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Tittel: Sporulation of Bremia lactucae is affected by diurnal periodicity in combination with temperature and light
Forfattere:Nordskog, B., Gadoury, D., Seem, R. & Hermansen, A.
Navn på utgivelse: Abstract book, 8th Conference of the European Foundation for Plant Pathology & British Society for Plant Pathology Presidental Meeting 2006, Sustainable disease management: the European perspective, 13-17 August 2006, KVL, Fredriksberg, Denmark
Publikasjonstype: Proceeding fra int. konf. m. ISBN-nr
Side(r): 39 (P5.2)
Utgivelsesår: 2006
Avdeling: Bioforsk Plantehelse - Ås
Fagområde: Plantehelse og plantevern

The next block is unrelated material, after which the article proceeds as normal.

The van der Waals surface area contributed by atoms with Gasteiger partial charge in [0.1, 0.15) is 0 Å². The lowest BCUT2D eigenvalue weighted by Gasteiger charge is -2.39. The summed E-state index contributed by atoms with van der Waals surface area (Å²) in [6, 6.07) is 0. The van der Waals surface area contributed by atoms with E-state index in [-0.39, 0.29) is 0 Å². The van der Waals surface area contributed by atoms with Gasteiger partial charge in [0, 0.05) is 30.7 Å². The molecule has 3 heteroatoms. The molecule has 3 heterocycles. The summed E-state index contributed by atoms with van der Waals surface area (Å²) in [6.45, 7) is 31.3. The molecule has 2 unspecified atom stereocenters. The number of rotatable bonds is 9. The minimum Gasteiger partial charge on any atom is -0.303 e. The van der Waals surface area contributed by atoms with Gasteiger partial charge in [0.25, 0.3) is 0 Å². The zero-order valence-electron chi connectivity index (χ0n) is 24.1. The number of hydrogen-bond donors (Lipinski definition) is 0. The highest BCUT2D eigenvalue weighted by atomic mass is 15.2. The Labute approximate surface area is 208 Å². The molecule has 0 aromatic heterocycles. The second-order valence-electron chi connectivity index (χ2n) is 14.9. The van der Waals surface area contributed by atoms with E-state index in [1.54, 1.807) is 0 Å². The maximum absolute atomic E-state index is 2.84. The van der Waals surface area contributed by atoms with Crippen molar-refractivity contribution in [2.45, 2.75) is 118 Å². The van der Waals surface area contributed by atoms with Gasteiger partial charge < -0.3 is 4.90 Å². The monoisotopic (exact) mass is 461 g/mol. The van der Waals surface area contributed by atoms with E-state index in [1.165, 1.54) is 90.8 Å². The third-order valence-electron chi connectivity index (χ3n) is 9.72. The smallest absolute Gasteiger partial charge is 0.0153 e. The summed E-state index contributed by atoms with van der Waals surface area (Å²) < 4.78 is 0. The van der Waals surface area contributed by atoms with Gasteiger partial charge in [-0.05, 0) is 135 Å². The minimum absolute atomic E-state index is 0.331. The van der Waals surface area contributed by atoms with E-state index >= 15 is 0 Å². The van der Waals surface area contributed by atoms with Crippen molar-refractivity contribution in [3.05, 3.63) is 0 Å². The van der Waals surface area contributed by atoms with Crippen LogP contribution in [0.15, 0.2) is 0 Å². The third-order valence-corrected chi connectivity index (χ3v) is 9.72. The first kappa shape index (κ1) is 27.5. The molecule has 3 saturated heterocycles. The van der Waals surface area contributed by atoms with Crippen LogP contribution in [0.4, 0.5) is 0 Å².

Sammendrag: Light is a common component of forecasting models for downy mildews because its presence is assumed to suppress sporulation. Our objectives were to evaluate the effects of light intensity and quality, temperature, and diurnal periodicity on sporulation of Bremia lactucae, the causal agent of lettuce downy mildew. We found that the suppressive effect of light on sporulation was strongly dependent upon temperature; there was little suppression of sporulation by light at " 10 ºC. At temperatures where light suppressed sporulation, light in the range from 450-500 nm had the most suppressive effect, although a lesser effect of the wavebands from 450-500 nm was detected. At 15 ºC, a diurnal pattern of sporulation was observed independent of light and darkness. In current forecasting models, the time of sunrise and sunset are used to delimit the dark period when leaf wetness and high RH can induce sporulation. In Nordic countries the effects of short nights and extended twilight conditions should be incorporated into forecasting models. Also, since sporulation may be greatly reduced by light at temperatures above 15-20 ºC, this should be used to modify model predictions of sporulation during the time of day when sporulation can occur. The diurnal rhythm could interact with light and temperature to confound the results of controlled environment studies, and may be the controlling factor in timing of sporulation at low temperatures.